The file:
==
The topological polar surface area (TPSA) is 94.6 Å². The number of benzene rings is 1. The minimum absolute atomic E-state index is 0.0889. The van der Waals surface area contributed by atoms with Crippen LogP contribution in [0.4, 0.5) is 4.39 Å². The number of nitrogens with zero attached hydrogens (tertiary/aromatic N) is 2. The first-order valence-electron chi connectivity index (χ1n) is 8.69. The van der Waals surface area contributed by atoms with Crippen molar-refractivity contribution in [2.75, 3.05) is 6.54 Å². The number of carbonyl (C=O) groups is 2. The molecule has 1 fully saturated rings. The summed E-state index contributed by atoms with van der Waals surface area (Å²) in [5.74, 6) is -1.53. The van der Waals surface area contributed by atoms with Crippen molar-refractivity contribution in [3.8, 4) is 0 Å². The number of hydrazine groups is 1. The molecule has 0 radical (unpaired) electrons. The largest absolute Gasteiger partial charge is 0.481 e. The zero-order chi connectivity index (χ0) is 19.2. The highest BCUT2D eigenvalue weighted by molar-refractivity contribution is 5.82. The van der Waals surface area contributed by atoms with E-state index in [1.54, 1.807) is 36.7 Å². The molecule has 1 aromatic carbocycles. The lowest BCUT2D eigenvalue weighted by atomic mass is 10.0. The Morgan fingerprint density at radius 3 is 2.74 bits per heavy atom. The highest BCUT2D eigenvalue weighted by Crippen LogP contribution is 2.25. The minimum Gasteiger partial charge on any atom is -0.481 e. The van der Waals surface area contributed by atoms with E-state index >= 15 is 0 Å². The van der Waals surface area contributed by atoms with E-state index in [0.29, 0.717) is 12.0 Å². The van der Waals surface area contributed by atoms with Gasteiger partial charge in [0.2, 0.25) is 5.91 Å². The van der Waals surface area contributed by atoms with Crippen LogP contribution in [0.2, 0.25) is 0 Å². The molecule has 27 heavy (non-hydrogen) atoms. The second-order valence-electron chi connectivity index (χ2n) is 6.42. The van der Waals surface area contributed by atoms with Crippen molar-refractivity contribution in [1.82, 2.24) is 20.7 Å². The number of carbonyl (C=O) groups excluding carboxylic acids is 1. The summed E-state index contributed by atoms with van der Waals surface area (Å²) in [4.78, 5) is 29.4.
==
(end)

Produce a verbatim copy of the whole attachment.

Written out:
The topological polar surface area (TPSA) is 94.6 Å². The number of benzene rings is 1. The minimum absolute atomic E-state index is 0.0889. The van der Waals surface area contributed by atoms with Crippen LogP contribution in [0.4, 0.5) is 4.39 Å². The number of nitrogens with zero attached hydrogens (tertiary/aromatic N) is 2. The first-order valence-electron chi connectivity index (χ1n) is 8.69. The van der Waals surface area contributed by atoms with Crippen molar-refractivity contribution in [2.75, 3.05) is 6.54 Å². The number of carbonyl (C=O) groups is 2. The molecule has 1 fully saturated rings. The summed E-state index contributed by atoms with van der Waals surface area (Å²) in [5.74, 6) is -1.53. The van der Waals surface area contributed by atoms with Crippen molar-refractivity contribution in [3.8, 4) is 0 Å². The number of hydrazine groups is 1. The molecule has 0 radical (unpaired) electrons. The largest absolute Gasteiger partial charge is 0.481 e. The zero-order chi connectivity index (χ0) is 19.2. The highest BCUT2D eigenvalue weighted by molar-refractivity contribution is 5.82. The van der Waals surface area contributed by atoms with E-state index in [1.54, 1.807) is 36.7 Å². The molecule has 1 aromatic carbocycles. The lowest BCUT2D eigenvalue weighted by atomic mass is 10.0. The Morgan fingerprint density at radius 3 is 2.74 bits per heavy atom. The highest BCUT2D eigenvalue weighted by Crippen LogP contribution is 2.25. The minimum Gasteiger partial charge on any atom is -0.481 e. The van der Waals surface area contributed by atoms with E-state index >= 15 is 0 Å². The van der Waals surface area contributed by atoms with E-state index in [0.29, 0.717) is 12.0 Å². The van der Waals surface area contributed by atoms with Gasteiger partial charge in [0.2, 0.25) is 5.91 Å². The van der Waals surface area contributed by atoms with Crippen LogP contribution in [0.2, 0.25) is 0 Å². The molecule has 27 heavy (non-hydrogen) atoms. The second-order valence-electron chi connectivity index (χ2n) is 6.42. The van der Waals surface area contributed by atoms with Crippen molar-refractivity contribution in [1.82, 2.24) is 20.7 Å². The number of carbonyl (C=O) groups excluding carboxylic acids is 1. The summed E-state index contributed by atoms with van der Waals surface area (Å²) in [4.78, 5) is 29.4.